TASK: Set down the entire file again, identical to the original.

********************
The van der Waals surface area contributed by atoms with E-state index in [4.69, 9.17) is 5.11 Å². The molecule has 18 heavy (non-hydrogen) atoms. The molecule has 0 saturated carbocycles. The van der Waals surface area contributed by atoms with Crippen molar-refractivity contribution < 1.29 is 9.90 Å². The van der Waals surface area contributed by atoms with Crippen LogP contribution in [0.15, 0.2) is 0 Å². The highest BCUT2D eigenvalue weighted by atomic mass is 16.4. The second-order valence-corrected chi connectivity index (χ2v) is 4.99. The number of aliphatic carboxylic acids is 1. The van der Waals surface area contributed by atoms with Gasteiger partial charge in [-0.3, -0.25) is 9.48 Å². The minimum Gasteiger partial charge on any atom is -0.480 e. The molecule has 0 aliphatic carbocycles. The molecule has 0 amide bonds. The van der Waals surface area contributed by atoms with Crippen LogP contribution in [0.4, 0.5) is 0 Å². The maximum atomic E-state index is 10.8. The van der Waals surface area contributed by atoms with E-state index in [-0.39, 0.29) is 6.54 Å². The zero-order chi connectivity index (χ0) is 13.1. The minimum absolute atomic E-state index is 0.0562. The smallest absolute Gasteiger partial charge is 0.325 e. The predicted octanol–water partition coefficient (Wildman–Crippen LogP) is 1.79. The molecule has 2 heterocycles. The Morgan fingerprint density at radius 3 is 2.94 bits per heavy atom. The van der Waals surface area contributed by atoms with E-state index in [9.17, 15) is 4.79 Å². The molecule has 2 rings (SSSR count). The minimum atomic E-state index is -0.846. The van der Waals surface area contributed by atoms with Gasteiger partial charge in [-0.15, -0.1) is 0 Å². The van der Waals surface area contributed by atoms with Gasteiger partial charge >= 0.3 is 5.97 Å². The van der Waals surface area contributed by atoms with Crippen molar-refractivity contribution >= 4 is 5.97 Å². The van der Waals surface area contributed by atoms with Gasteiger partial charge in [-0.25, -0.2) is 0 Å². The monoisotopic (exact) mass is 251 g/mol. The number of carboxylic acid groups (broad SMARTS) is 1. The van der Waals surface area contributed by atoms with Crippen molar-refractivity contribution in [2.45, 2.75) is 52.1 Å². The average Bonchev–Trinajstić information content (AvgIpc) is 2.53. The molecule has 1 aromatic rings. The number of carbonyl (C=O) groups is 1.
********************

The van der Waals surface area contributed by atoms with E-state index in [4.69, 9.17) is 5.11 Å². The molecule has 18 heavy (non-hydrogen) atoms. The molecule has 0 saturated carbocycles. The van der Waals surface area contributed by atoms with Crippen molar-refractivity contribution < 1.29 is 9.90 Å². The van der Waals surface area contributed by atoms with Crippen LogP contribution in [0.15, 0.2) is 0 Å². The highest BCUT2D eigenvalue weighted by atomic mass is 16.4. The second-order valence-corrected chi connectivity index (χ2v) is 4.99. The number of aliphatic carboxylic acids is 1. The van der Waals surface area contributed by atoms with Gasteiger partial charge in [-0.3, -0.25) is 9.48 Å². The minimum Gasteiger partial charge on any atom is -0.480 e. The molecule has 0 aliphatic carbocycles. The molecule has 0 amide bonds. The van der Waals surface area contributed by atoms with Crippen LogP contribution in [0.4, 0.5) is 0 Å². The maximum atomic E-state index is 10.8. The van der Waals surface area contributed by atoms with E-state index in [-0.39, 0.29) is 6.54 Å². The zero-order chi connectivity index (χ0) is 13.1. The minimum absolute atomic E-state index is 0.0562. The smallest absolute Gasteiger partial charge is 0.325 e. The predicted octanol–water partition coefficient (Wildman–Crippen LogP) is 1.79. The molecule has 2 heterocycles. The Morgan fingerprint density at radius 3 is 2.94 bits per heavy atom. The van der Waals surface area contributed by atoms with E-state index in [9.17, 15) is 4.79 Å². The molecule has 2 rings (SSSR count). The minimum atomic E-state index is -0.846. The van der Waals surface area contributed by atoms with Gasteiger partial charge in [-0.15, -0.1) is 0 Å². The van der Waals surface area contributed by atoms with Gasteiger partial charge >= 0.3 is 5.97 Å². The van der Waals surface area contributed by atoms with Crippen molar-refractivity contribution >= 4 is 5.97 Å². The van der Waals surface area contributed by atoms with Gasteiger partial charge in [-0.25, -0.2) is 0 Å². The monoisotopic (exact) mass is 251 g/mol. The number of carboxylic acid groups (broad SMARTS) is 1. The van der Waals surface area contributed by atoms with Crippen molar-refractivity contribution in [2.45, 2.75) is 52.1 Å². The average Bonchev–Trinajstić information content (AvgIpc) is 2.53. The molecule has 1 aromatic rings. The number of carbonyl (C=O) groups is 1.